Outwardly it seemed like a very successful local church with a highly effective ministry. Gifted and sufficient trained staff was on hand, the facilities were more than adequate, and hundreds of people made it their church home. Those were the external appearances. Internally, the lay leadership behaved tentatively, the membership seemed to lack commitment, and a sense of enthusiasm and hope was absent. Why? Because one of the invisible, intangible essentials of leadership was missing. Each missionary on this particular mission field, single person and couple, was a blessing to meet and become acquainted with. Born out of a deep and abiding love for the Savior, their service was properly motivated by willing sacrifice. Competent and courageous, each was potentially a powerful instrument in God’s hands. Their labors together, however, were fraught with dissension and discord. So serious was their interpersonal conflict that the cause of Christ was severely damaged and their continuance on the field in grave jeopardy. Why? Because one of the invisible, intangible essentials of leadership was missing.
It’s common! I regret to say in our ministry we often--far too often--see the carnage that results when this invisible, intangible essential of leadership is missing. Churches, mission headquarters, mission fields, parachurch organizations – all are vulnerable to the destructive effects of this essential’s absence. What is this essential that takes months and years to build, but can be destroyed in a moment? It cannot be purchased or acquired in school or in the marketplace. And once a leader has established it, he or she must faithfully work to keep it–every day! What is this elusive commodity?
It is “trust;” the “T” word, unseen yet vital to leadership. Without trust a leader has little influence and will soon find there are no followers behind him. With it, influence will grow and people will confidently join their leaders. We would do well to better understand the importance of this biblical principle and its dynamics.
In the New Testament the Holy Spirit used four words exclusively when conveying the notion of trust; one noun and three verbs. The noun pepoithēsis (pep-oy’- thay-sis) is variously translated “reliance,” “confidence” and “trust.” The verb elpizō (el-pid’-zo) means “to have hope” or “to trust” (as translated in the AV). The verb peithō (pi’-tho) is translated “to rely,” “to have confidence,” or “to trust.” And finally, the verb pisteuō (pist-yoo’-o) is translated “to have faith in” or “to put trust in” with respect to a person or thing. In sum, because of the well-established consistency of a person’s actions, over time we come to know we can rely on and be confident that they will behave in a certain way. We expect, have hope in, and put trust in the assurance they will act predictably. In short, we trust! Of course, it is a blessing when we learn to trust in the predictability of a person’s holy living. Contrarily, it is a great burden to bear when a person has taught us to trust in the predictability of their sinful behavior.
The Holy Spirit inspired Solomon to write, “Trust in the Lord with all thine heart; and lean not unto thine own understanding. In all thy ways acknowledge Him, and He shall direct thy paths” (Proverbs 3:5-6). Our Lord is the sublime example. His perfect holiness, absolutely predictable from the beginning of time throughout all eternity, is the unchanging Rock in Whom we can place our trust. What a blessed comfort!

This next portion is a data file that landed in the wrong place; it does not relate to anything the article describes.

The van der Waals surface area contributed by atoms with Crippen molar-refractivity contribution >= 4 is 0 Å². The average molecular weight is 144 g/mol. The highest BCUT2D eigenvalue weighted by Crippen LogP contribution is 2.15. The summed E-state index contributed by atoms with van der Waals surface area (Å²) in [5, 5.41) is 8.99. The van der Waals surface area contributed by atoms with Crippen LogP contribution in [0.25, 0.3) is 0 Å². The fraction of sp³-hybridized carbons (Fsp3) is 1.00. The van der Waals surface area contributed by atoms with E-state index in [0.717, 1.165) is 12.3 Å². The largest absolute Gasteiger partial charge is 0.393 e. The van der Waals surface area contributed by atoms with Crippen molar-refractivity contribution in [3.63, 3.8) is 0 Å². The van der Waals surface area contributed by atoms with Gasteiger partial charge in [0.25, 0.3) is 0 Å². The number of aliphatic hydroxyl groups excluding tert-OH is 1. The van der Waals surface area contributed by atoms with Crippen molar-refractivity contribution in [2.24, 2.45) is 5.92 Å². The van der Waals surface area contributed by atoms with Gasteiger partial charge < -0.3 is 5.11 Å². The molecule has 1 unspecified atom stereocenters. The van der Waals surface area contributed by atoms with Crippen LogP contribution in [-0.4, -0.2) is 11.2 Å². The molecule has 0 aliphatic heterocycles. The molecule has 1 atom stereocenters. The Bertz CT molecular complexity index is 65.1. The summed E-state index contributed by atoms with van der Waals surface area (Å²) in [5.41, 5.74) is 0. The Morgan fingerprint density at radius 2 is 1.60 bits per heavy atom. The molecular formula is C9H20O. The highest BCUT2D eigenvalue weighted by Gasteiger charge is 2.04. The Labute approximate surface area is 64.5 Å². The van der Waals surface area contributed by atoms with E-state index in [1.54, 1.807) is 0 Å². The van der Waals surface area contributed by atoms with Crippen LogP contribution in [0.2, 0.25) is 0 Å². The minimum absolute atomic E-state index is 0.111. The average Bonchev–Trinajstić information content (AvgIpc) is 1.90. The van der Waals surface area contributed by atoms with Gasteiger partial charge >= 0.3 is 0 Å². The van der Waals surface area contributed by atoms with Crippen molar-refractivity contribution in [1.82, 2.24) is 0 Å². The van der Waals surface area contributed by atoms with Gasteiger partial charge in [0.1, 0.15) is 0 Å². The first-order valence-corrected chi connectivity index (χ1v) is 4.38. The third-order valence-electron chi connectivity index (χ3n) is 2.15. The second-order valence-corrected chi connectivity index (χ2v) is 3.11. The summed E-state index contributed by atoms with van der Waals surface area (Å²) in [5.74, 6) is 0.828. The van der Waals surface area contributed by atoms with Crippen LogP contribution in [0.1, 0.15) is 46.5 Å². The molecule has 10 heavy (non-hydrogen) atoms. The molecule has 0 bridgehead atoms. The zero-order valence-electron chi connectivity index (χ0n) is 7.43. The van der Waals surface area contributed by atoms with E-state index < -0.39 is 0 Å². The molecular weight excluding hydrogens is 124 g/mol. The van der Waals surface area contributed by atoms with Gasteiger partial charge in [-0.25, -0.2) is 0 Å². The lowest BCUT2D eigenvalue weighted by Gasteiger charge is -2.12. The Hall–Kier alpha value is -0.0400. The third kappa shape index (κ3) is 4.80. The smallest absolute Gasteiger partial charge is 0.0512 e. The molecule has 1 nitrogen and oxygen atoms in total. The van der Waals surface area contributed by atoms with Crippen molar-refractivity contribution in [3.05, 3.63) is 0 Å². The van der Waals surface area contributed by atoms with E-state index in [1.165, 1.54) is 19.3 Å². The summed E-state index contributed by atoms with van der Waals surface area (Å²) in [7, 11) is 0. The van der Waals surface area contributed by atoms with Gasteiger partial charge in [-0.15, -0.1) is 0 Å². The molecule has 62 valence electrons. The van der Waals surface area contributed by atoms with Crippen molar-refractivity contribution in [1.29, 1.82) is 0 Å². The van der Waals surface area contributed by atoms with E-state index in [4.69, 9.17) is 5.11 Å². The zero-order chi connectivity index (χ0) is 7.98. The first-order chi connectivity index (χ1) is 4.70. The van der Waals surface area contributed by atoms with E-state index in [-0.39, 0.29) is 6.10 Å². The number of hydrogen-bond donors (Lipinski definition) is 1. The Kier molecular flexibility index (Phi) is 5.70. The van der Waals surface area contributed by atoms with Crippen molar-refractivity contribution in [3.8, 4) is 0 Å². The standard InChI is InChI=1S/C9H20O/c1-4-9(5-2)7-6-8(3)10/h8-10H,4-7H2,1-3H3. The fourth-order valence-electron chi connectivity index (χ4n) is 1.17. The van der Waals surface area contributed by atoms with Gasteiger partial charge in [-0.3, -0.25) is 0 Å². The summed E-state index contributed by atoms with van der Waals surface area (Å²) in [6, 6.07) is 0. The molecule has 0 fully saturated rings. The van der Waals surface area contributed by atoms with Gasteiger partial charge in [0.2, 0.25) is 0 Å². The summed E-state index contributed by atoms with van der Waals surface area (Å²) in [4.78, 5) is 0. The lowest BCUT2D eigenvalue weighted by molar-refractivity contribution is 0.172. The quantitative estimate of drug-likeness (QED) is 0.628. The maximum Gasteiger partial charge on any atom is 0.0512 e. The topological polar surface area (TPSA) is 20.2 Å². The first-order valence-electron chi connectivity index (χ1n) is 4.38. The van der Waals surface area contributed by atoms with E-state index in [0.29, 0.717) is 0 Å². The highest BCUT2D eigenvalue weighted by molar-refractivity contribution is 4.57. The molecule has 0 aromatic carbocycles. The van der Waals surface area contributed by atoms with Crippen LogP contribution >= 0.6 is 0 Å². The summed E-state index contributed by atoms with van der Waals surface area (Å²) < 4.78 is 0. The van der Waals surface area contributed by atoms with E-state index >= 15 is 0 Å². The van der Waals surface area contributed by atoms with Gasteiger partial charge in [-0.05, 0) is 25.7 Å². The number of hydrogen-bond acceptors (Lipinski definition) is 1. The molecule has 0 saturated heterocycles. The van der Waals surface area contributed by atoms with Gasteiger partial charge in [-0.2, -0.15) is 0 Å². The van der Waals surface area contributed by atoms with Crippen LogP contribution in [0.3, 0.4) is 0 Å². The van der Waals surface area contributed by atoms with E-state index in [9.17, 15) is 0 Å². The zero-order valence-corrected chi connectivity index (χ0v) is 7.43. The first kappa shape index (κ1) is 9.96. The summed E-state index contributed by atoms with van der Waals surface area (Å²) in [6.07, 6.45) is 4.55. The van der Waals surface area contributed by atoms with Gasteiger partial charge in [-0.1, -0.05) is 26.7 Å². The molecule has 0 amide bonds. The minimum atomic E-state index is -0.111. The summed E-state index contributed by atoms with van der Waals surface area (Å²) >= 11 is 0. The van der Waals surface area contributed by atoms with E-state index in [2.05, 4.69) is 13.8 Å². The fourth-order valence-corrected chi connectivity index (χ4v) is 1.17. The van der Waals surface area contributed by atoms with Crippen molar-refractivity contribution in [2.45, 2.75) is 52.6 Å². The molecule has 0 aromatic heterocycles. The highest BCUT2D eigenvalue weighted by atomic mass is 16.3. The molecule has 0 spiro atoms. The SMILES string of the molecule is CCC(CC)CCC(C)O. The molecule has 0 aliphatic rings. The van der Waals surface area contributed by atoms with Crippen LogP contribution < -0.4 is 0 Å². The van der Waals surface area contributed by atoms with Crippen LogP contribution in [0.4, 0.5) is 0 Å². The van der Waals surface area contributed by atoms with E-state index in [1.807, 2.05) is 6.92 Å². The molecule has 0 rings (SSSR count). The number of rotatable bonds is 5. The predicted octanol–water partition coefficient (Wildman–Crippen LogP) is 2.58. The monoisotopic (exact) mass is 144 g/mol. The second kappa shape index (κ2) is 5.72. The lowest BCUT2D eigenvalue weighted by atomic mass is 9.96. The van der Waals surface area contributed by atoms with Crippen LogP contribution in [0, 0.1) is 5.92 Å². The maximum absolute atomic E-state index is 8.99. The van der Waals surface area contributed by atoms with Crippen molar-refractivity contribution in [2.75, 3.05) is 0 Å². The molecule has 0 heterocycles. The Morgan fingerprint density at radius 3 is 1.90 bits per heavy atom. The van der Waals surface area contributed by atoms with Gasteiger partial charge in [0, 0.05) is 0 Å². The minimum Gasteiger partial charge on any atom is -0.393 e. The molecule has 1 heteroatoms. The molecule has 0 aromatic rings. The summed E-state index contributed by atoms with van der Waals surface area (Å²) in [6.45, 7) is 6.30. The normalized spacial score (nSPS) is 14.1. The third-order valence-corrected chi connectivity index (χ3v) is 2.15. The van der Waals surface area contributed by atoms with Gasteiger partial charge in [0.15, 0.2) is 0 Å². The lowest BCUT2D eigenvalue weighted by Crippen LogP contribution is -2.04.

How does this apply to that church or that mission field I wrote of earlier? How does this apply to the mission headquarters or parachurch organization? The answer: profoundly! In the church cited above, the lay leadership and the membership had lost a confident trust in their pastoral leadership, trust that their pastor would hold tight to the grace of God and be the example of holy living as the church faced the inevitable challenges of ministering in a lost world. Rather, he made it quite clear he was not interested in the opinion of others but pursued his own agenda, struggled with serving, and often returned evil for evil. In the example of the mission field, the missionaries had taught each other, all too painfully, that they could not trust one another to be humble and cooperative. Rather, they had found each other to be strident, self-serving and habitual gossipers.
The importance of trust in leadership cannot be overstated. But how is it established? And how is it sustained? At the foundation of one’s ability to trust in you or me as ministry leaders is what they see in our walk with God. Yes…it’s important for them to hear the right things (talk the talk) but it is far more important for them to see holy living. We must walk the walk. They must see a vibrant, daily, deepening relationship with God. This principle is made altogether clear in Ex. 19:9: “The Lord said to Moses, ‘I am going to come to you in a dense cloud, so that the people will hear Me speaking with you and will always put their trust in you.’” Particularly in ministry, followers need to know their leader is getting a word from God; that God speaks to him. It builds trust!
Once trust is established, the leader must labor for God to sustain it. It must become a matter of prayer where we are on our face crying out to the One Who empowers. As leaders, we must always keep in clear focus our own clay feet so that God will keep us humble. That comes only from a love of and commitment to God’s Word. It is ALL we need. May we be faithful in applying it. Someone once said, “It’s no good to know more unless we do more with what we already know.” Let’s apply this biblical principle and firmly embed this essential into our role as leaders.